KILLEEN, Texas (KWTX) The spouse of a local soldier who was jailed on domestic violence charges says she’s waited too long to get help from Fort Hood officials in regards to her husband's discharge and keeping medical benefits.
United States Army, Photo Date: June 29, 2018 / Photo: Andrea Salgado Rivera / US Army / (MGN)
Krystal Kelley says she was living the American dream: kids and a husband proudly serving his country in the Army until one day it all came apart.
“I had a career, he had a career, we had the picture perfect American family, this doesn’t happen,” Krystal Kelley said.
But it did.
Her husband, soldier Kevin Michael Kelley, was arrested in April 2018 after he was accused of pointing a gun at her. Four months later, in August, he was arrested again – this time on domestic violence charges.
“I had asked for help, I knew this wasn’t my husband, a person I didn’t recognize,” she said.
Krystal says she turned to his chain of command. After just having their third child – she had become a stay-at-home mom with no income. Her husband still in jail.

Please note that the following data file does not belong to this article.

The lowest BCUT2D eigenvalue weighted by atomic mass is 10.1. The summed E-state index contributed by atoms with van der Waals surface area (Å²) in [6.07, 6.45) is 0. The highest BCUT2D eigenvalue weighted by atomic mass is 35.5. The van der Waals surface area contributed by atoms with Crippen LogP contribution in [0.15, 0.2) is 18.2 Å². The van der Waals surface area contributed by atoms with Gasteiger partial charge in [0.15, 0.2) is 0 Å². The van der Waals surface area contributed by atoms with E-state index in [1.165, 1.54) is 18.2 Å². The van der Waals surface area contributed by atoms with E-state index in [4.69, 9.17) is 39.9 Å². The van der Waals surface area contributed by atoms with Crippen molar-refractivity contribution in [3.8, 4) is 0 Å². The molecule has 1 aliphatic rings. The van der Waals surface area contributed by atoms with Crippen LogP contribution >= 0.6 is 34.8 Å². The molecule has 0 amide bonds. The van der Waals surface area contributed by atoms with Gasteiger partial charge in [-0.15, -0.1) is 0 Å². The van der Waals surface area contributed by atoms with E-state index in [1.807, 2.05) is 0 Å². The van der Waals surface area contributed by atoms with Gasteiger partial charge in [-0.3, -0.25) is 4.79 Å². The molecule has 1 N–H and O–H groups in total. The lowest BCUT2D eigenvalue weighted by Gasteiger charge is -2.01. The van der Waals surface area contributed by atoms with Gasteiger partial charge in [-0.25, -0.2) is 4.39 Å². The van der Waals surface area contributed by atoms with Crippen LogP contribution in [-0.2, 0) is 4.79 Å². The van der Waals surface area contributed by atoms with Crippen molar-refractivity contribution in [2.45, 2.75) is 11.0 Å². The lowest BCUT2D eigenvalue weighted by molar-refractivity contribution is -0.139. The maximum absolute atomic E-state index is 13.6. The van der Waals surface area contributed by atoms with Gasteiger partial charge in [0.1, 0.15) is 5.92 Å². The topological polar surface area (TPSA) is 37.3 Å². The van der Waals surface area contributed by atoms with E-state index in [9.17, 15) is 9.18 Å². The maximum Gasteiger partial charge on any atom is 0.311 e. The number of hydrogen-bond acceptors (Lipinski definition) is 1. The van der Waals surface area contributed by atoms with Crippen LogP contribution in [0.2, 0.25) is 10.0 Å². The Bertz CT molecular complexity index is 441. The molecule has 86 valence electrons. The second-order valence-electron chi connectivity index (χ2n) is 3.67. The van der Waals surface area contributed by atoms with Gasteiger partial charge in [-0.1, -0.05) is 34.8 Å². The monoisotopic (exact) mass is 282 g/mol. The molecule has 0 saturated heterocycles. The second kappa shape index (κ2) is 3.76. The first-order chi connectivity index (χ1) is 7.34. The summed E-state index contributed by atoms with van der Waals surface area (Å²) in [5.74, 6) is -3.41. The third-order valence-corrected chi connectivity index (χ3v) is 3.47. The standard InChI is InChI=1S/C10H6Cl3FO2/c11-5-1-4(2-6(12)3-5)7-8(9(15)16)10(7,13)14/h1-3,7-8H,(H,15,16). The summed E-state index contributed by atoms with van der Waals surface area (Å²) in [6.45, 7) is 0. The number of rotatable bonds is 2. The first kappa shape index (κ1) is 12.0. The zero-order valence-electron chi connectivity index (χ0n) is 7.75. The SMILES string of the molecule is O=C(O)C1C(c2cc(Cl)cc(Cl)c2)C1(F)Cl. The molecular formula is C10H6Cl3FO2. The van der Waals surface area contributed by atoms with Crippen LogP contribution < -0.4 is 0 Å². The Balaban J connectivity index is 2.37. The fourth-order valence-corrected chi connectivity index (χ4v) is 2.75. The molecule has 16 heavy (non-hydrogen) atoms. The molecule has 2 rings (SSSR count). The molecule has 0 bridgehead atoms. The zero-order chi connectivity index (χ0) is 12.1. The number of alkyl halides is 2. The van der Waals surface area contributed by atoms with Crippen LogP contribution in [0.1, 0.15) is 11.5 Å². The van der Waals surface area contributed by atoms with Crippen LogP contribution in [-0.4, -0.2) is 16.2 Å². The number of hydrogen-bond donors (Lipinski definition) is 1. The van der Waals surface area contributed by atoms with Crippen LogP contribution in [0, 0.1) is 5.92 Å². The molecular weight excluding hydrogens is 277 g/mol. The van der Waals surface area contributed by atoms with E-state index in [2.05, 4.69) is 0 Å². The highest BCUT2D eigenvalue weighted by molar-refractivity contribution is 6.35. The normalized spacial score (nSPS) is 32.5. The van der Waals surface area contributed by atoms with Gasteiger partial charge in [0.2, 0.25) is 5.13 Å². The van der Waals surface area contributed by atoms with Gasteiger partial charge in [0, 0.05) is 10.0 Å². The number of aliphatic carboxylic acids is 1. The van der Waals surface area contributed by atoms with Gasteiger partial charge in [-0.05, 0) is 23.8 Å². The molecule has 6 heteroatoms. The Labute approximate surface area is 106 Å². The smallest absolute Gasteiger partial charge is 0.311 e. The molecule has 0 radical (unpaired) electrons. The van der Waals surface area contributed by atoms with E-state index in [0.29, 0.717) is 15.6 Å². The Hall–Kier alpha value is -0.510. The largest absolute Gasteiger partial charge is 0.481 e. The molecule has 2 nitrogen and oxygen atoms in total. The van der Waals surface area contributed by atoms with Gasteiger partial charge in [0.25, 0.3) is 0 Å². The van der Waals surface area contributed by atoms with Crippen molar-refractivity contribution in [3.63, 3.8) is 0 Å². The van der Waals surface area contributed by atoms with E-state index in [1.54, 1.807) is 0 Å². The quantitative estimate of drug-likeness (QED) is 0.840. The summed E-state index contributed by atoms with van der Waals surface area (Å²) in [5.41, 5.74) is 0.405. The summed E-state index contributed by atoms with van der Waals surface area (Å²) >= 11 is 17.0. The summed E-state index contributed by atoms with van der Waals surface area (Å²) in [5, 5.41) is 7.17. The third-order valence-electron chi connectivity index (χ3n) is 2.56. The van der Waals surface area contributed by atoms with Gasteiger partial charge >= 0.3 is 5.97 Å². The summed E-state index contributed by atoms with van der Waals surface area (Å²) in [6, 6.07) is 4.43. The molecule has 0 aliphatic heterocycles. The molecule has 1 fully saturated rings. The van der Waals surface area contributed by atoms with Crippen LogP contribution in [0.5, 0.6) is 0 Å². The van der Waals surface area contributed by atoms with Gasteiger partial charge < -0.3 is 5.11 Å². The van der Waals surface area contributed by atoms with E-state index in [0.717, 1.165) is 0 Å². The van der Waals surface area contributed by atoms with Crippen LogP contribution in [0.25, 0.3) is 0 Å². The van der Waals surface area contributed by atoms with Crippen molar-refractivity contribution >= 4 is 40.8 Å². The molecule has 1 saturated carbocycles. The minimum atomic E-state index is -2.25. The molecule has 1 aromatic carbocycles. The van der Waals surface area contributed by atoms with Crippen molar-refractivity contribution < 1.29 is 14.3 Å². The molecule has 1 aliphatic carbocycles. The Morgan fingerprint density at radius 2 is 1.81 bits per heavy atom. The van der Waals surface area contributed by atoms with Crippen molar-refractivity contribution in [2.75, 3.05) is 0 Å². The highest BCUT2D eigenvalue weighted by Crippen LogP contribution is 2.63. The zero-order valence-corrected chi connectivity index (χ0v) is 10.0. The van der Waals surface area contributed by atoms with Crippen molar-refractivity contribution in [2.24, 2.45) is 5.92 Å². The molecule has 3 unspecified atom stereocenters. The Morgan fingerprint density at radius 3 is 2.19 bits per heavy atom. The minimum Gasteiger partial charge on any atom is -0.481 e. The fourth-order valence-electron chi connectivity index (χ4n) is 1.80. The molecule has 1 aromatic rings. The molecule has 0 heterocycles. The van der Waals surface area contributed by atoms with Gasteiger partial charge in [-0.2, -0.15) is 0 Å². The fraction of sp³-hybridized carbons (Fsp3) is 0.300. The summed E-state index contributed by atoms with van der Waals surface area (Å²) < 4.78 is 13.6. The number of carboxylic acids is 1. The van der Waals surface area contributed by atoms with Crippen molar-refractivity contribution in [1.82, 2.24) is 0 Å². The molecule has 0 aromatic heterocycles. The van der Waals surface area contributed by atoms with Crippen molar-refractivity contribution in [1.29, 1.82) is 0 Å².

So, she decided to get a divorce. Kevin was soon to be discharged – at least she thought.
“Informed me he would be discharged out of the military that following November and here it is June and it still hasn’t happened and until it does I can’t move forward with my life and children.”
She is looking to move forward into the Army’s Transitional Compensation Program that allows spouses of abuse to keep medical benefits and compensation up to 36 months.
Having the discharge will give her a peace of mind when filing for the divorce. She says she’s been waiting on Fort Hood for an update and the discharge to happen.
“I just keep being told, ‘Be more patient. Just continue to be patient.’ How much more patient can I be? It’s been over a year.”
In a statement, Fort Hood says in part, “We are committed to doing our best to ensure all members of our army family are taken care of and we will continue to work with the relevant authorities regarding this situation.”
Cassandra Gibson with The Carlson Law Firm says there could still be another way to get help.
“A spouse, or eligible dependent, can move forward with the divorce and still receive that transitional compensation post-divorce. The eligibility merely requires that the dependent abuse happened while they were in the household,” she said.
But there is a catch.
“Soldier must be separated either administratively, or through service by court-martial. That separation must state that is was due to dependent abuse,” Gibson said.
Gibson also reiterated there could still be other options to get some financial relief for an abused spouse even if dependent abuse is not listed.
Through this experience, Krystal Kelley says she has learned to push harder.
“You have to be the advocate for the person. You have to be the lion that roars,” Krystal Kelley said.
She hopes by speaking out that a resolution from Fort Hood and the Army comes quickly so she can move on and adjust to her new normal.